The amygdala is a relatively small structure composed of several nuclei located deep within the temporal lobe. The name amygdala is derived from the Greek word amygdale, which means “almond,” denoting its general size and shape. Although its Latin name is corpus amygdaloideum, it is also called the amygdala nuclei, amygdaloid region, and corpus amygdalae. The amygdala is considered a component of the limbic system; however, the criteria for determining what is part of the limbic system are not uniformly accepted among scientists. Nonetheless, the amygdala has been clearly associated with certain emotions, especially fear. This association with emotions has determined its classification as a limbic system component.
The first scientists to formally recognize the amygdala in the early 19th century named it for its size and shape since its function was still unknown. Until recently, researchers had only vague notions about the amygdala and were not interested in exploring its function. Early studies suggested that it was tied to vigilance and attention, much like an alarm system. More recent research has confirmed this as one of its many functions and has explored further connections that allow it to participate in a wide range of behaviors such as fear conditioning and decision making. The simplest summary of the amygdala’s function is its ability to recognize and respond to fear stimulus. Further research, however, is continuing to expand knowledge of its function and connections with other regions of the brain, and many researchers are finding that its function extends beyond simple emotion.
Anatomy and Physiology
The number of nuclear groups associated with the amygdala varies depending on how neurologists choose to split up the 13 interconnected nuclei. To date, the number of groups may range from about three to six. Without a standard set of terms that all scientists agree upon and refer to in their studies, literature on the amygdala can be tricky to decipher. Scientists have not yet agreed upon anything because neuroimaging technology is not precise enough for the complexity of the connections of the amygdala. This makes it difficult to separate nuclei into clearly bordered regions. Most authors subdivide it into three portions: (1) the basolateral nuclear group, which is the largest portion; (2) the centromedial group, the second largest portion; and (3) the cortical nucleus, also known as the olfactory amygdala for its connections with the olfactory bulb and olfactory cortex.
The stria terminalis and the ventral amygdalofugal pathway are two main fiber bundles connecting the amygdala to other parts of the brain. The stria terminalis enables the amygdala to activate the hypothalamus, which activates the autonomic nervous system, or the “fight-or-flight” response. The ventral amygdalofugal pathway connects the amygdala to the brainstem, affecting hormones and behavior such as eating, drinking, and sex. The basolateral group of the amygdala is directly connected to the insular cortex, orbital cortex, and frontal lobe. There are also projections to the hippocampus, a part of the brain responsible for storing memories. Some research has also suggested that it affects which memories are stored by categorizing the importance of a memory. Neuroimaging studies indicate that the amygdala helps to recognize both basic and complex facial emotions through access to emotional memory in the hippocampus.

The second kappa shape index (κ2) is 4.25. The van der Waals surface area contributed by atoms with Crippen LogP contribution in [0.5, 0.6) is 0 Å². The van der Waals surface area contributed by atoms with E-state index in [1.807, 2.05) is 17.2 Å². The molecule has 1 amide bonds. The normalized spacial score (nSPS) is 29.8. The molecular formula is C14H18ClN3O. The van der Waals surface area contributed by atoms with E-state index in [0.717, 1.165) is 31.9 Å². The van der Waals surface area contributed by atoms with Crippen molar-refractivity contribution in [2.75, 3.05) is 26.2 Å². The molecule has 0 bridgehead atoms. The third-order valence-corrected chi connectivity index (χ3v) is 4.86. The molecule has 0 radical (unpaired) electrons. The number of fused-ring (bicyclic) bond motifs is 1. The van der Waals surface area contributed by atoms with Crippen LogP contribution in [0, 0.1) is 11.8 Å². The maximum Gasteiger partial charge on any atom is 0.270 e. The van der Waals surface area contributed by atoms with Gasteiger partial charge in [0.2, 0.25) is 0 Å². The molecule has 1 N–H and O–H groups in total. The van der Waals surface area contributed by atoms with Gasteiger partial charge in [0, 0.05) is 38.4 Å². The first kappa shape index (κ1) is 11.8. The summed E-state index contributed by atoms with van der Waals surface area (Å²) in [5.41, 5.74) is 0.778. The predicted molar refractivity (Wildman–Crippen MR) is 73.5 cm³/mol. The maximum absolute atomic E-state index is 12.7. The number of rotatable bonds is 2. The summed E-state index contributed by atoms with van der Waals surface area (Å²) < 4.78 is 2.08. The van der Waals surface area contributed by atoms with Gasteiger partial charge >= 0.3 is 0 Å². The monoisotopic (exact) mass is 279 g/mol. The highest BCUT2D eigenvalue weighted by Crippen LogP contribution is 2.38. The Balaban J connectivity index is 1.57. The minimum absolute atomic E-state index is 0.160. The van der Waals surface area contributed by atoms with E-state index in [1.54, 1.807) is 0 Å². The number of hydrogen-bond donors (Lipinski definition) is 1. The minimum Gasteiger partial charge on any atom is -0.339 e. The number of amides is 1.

Individual neurons within the amygdala have been found to have specific functions. Some neurons respond separately to sight, sound, smell, taste, and touch stimuli. Some also respond specifically to faces. The most abundant type is the visual responder neurons, which may explain why the strongest neural activity in the amygdala occurs in response to fearful faces. Studies in which only selective parts of a person’s face, such as the eye or mouth region, were revealed show that the amygdala responds more strongly to expression in the eye region than any other part of the face.
The amygdala, particularly the central nucleus, has been shown to play a role in detecting and resolving ambiguity, that is, when a situation can be interpreted in more than one way. For example, because fearful expressions recruit a stronger response from the amygdala than angry expressions, scientists hypothesize that fearful expressions signal ambiguity in a situation—they present a sign of imposing threat without giving very much information about the threat. Angry expressions cause a response in the amygdala to a lesser degree because anger in the eyes is less ambiguous than fear in the eyes.
Once the amygdala is activated by a frightening stimulus, it begins the process of attention. Amygdala experiments with cats have shown that after a loud noise, the cat ceases all activities, perks up its ears, and orients itself in the direction of the noise. This series of actions is termed “attention response” or “arrest response.” The researchers conducting this experiment hypothesized that this is the amygdala’s attempt to resolve the ambiguity of the noise, urging the cat to see if there is a threat by finding out where the noise came from.
Alyssa M. Wienecke
See also: Autonomic Nervous System; Brain Anatomy; Limbic System; Olfactory System
Cohen, Lisa J. (2011). The handy psychology answer book: Your smart reference. Detroit, MI: Visible Ink Press.
Díaz-Mataix, Lorenzo, Lucille Tallot, & Valerie Doyère. (2014). The amygdala: A potential player in timing CS-US intervals. Behavioral Processes, 101, 112—122. http://dx.doi.org/10.1016/j.beproc.2013.08.007